EDITOR’S NOTE: This is the first in a series of occasional profiles on Catholic Charities agencies and ministries in the Southern Tier.
WATKINS GLEN — Based on her nearly 10-year involvement with Schuyler Catholic Charities youth programs, Sarah Franzese obviously knows a good thing when she’s got it.
Franzese, 18, has enjoyed a steady stream of fun and friendship since attending her first event as a fifth-grader. Now a freshman at Corning Community College, she retains her Catholic Charities link by working as a part-time youth counselor at Schuyler Teen Center.
“I just like the atmosphere here. It’s a friendly atmosphere; you can play games and talk to each other. Everybody gets along here,” Franzese said on a recent Thursday evening at the facility.
The teen center opened in January 2006 in a converted storefront at 208 N. Franklin St., on the main drag of Watkins Glen. It serves youths ages 12 to 18 and is open weekday afternoons after school, some weekday evenings and Saturdays, offering such activities as movie and game nights, arts and crafts, and sewing — all within a comfortable, brightly-decorated atmosphere including dining tables, a refreshment bar, couch and big-screen television.
“It’s a busy place,” remarked Andrea Mattoon, Schuyler Catholic Charities’ director of education and youth development.
As an added attraction, the Blue Note Cafe opened within the center in August 2006. It serves up such refreshments as smoothies, milk shakes, ice cream, hot dogs, pretzels, popcorn and nachos, and also includes a hot-dog cart that goes out on Franklin Street during the busy summer tourist and auto-racing season. The cafe is staffed by teens, who also develop its business plan. Another food-related venture is Thursday-evening dinner, for which teens cook, serve and eat tasty cuisine ranging from chicken cordon bleu to gnocchi to goulash — “usually with a dessert and salad and veggies. It’s a full meal,” Mattoon said.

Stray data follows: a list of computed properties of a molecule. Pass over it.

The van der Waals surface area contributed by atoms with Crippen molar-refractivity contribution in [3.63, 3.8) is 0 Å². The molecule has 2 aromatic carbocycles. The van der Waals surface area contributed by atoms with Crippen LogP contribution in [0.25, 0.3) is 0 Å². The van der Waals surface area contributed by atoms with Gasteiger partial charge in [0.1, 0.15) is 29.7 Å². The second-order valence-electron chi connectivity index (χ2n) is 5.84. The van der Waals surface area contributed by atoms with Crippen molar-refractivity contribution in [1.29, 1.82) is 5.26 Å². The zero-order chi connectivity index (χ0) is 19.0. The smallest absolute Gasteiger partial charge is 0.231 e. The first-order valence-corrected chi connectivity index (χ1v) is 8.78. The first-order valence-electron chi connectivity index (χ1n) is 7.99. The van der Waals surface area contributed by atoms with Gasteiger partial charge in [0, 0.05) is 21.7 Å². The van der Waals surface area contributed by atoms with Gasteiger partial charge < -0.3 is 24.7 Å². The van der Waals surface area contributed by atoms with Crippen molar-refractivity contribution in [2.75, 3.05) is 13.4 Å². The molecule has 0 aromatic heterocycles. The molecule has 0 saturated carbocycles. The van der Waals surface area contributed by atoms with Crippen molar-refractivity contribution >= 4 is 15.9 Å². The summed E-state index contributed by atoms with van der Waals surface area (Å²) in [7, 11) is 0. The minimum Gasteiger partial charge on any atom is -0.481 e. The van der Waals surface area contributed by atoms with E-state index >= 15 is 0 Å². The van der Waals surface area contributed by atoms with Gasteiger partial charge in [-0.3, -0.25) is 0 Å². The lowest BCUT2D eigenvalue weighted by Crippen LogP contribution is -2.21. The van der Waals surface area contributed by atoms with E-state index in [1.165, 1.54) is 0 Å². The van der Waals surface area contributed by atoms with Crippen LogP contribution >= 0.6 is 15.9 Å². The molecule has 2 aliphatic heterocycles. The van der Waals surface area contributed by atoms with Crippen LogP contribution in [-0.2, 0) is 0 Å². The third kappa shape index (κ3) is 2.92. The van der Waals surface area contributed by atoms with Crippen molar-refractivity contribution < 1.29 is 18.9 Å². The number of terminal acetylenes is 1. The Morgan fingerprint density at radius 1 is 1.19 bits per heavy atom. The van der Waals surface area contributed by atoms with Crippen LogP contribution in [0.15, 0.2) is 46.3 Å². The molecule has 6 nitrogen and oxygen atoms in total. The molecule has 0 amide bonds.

In addition to the Thursday meals, small snacks are available daily at the center. All items, except for those sold through the Blue Note Cafe, are offered free of charge.
Yet the most vital aspects of Schuyler Teen Center do not involve food and drink, but life skills. For instance, a paid staff of teen peer leaders such as Franzese get to hone their leadership abilities.
“I’ve personally seen the youths develop in their character and confidence, seen them turn into leaders before my eyes,” said Mary Ann Combs, who serves as culinary coordinator and abstinence educator.
“It’s so much fun. I actually look forward to coming to work,” remarked another peer leader, Sarah Rockwell. “I get comments like, ‘you get paid to do this?’ And I love it!”
She noted that the center offers a safe atmosphere for dialogue — either in group settings or one-on-one — related to life issues affecting teens such as gossip and relationships.
“Sometimes we have pretty deep discussions,” said Sarah, 16, a junior at Watkins Glen High School.
Combs observed that the teen center emphasizes group interaction, which means frowning on cliques and such distractions as iPods and cell phones.
“If you look around this is a place we’re involved, not just sitting. I call it a community. They have a lot of fun. They talk, they laugh,” Combs said, adding that “these are our regulars. I believe there’s even more of a need.”
Schuyler Teen Center is funded largely by a grant through the U.S. Department of Health and Human Services, but Mattoon said funding is due to run out next Oct. 1 and her goal is to “gain more community support so it’s not relying so much on grants every year.”
The teen center is an outgrowth of the Watkins Glen Youth Center, an after-school drop-in program that has been overseen by Catholic Charities since its inception in the late 1990s. That center originated at St. Mary of the Lake Church for grades 5 through 12, but Mattoon explained that the need for a teen facility arose after Catholic Charities lost state funding for grades 9 through 12. Watkins Glen Youth Center now operates out of Watkins Glen Middle School for grades 5 through 8, with Catholic Charities’ Danielle Tilden serving as director.
A related venture is an after-school initiative at Watkins Glen High School, where teens congregate in a supervised setting with free snacks available. All these efforts are part of Catholic Charities’ community-based education program that seeks to keep youths safe and occupied while emphasizing abstinence from sex, drugs and alcohol.
“I kind of look at it as a time when they’re all together, not alone,” Combs said.